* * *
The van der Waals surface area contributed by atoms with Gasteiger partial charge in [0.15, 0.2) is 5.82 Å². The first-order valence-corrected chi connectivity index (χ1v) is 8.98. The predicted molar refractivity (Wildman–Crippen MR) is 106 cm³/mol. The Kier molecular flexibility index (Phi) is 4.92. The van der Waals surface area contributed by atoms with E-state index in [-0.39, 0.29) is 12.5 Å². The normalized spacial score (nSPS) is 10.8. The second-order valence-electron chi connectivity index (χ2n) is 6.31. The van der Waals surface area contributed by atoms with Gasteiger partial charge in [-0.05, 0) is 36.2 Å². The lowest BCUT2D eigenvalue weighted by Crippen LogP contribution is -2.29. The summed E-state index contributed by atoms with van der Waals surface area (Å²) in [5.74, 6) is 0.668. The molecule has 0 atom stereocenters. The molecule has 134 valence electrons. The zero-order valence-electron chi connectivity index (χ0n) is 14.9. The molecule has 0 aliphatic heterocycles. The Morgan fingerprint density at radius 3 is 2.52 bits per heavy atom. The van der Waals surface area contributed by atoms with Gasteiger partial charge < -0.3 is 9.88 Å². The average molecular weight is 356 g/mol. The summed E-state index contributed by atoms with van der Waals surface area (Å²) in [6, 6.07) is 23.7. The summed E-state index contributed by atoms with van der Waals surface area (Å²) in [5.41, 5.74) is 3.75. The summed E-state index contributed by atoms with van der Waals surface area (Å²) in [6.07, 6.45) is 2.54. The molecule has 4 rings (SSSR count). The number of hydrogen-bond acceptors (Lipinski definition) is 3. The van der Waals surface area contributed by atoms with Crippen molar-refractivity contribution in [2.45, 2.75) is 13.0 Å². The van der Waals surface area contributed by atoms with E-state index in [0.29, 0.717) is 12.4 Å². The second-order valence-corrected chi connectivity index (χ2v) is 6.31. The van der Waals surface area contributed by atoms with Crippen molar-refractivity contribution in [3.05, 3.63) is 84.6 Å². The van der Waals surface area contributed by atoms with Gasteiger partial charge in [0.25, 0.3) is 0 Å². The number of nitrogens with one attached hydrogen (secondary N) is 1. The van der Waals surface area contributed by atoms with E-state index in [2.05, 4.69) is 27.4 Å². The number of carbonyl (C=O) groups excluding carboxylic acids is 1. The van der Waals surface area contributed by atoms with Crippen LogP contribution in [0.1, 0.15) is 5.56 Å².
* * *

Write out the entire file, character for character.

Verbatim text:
The van der Waals surface area contributed by atoms with Gasteiger partial charge in [0.15, 0.2) is 5.82 Å². The first-order valence-corrected chi connectivity index (χ1v) is 8.98. The predicted molar refractivity (Wildman–Crippen MR) is 106 cm³/mol. The Kier molecular flexibility index (Phi) is 4.92. The van der Waals surface area contributed by atoms with E-state index in [-0.39, 0.29) is 12.5 Å². The normalized spacial score (nSPS) is 10.8. The second-order valence-electron chi connectivity index (χ2n) is 6.31. The van der Waals surface area contributed by atoms with Gasteiger partial charge in [-0.05, 0) is 36.2 Å². The lowest BCUT2D eigenvalue weighted by Crippen LogP contribution is -2.29. The summed E-state index contributed by atoms with van der Waals surface area (Å²) in [5.74, 6) is 0.668. The molecule has 0 atom stereocenters. The molecule has 134 valence electrons. The zero-order valence-electron chi connectivity index (χ0n) is 14.9. The molecule has 0 aliphatic heterocycles. The Morgan fingerprint density at radius 3 is 2.52 bits per heavy atom. The van der Waals surface area contributed by atoms with Gasteiger partial charge < -0.3 is 9.88 Å². The average molecular weight is 356 g/mol. The summed E-state index contributed by atoms with van der Waals surface area (Å²) in [6, 6.07) is 23.7. The summed E-state index contributed by atoms with van der Waals surface area (Å²) in [5.41, 5.74) is 3.75. The summed E-state index contributed by atoms with van der Waals surface area (Å²) in [6.07, 6.45) is 2.54. The molecule has 4 rings (SSSR count). The number of hydrogen-bond acceptors (Lipinski definition) is 3. The van der Waals surface area contributed by atoms with Crippen molar-refractivity contribution in [2.45, 2.75) is 13.0 Å². The van der Waals surface area contributed by atoms with E-state index in [0.29, 0.717) is 12.4 Å². The second-order valence-corrected chi connectivity index (χ2v) is 6.31. The van der Waals surface area contributed by atoms with Crippen molar-refractivity contribution in [3.05, 3.63) is 84.6 Å². The van der Waals surface area contributed by atoms with Gasteiger partial charge in [0.25, 0.3) is 0 Å². The number of nitrogens with one attached hydrogen (secondary N) is 1. The van der Waals surface area contributed by atoms with E-state index in [2.05, 4.69) is 27.4 Å². The number of carbonyl (C=O) groups excluding carboxylic acids is 1. The van der Waals surface area contributed by atoms with Crippen LogP contribution in [0.1, 0.15) is 5.56 Å².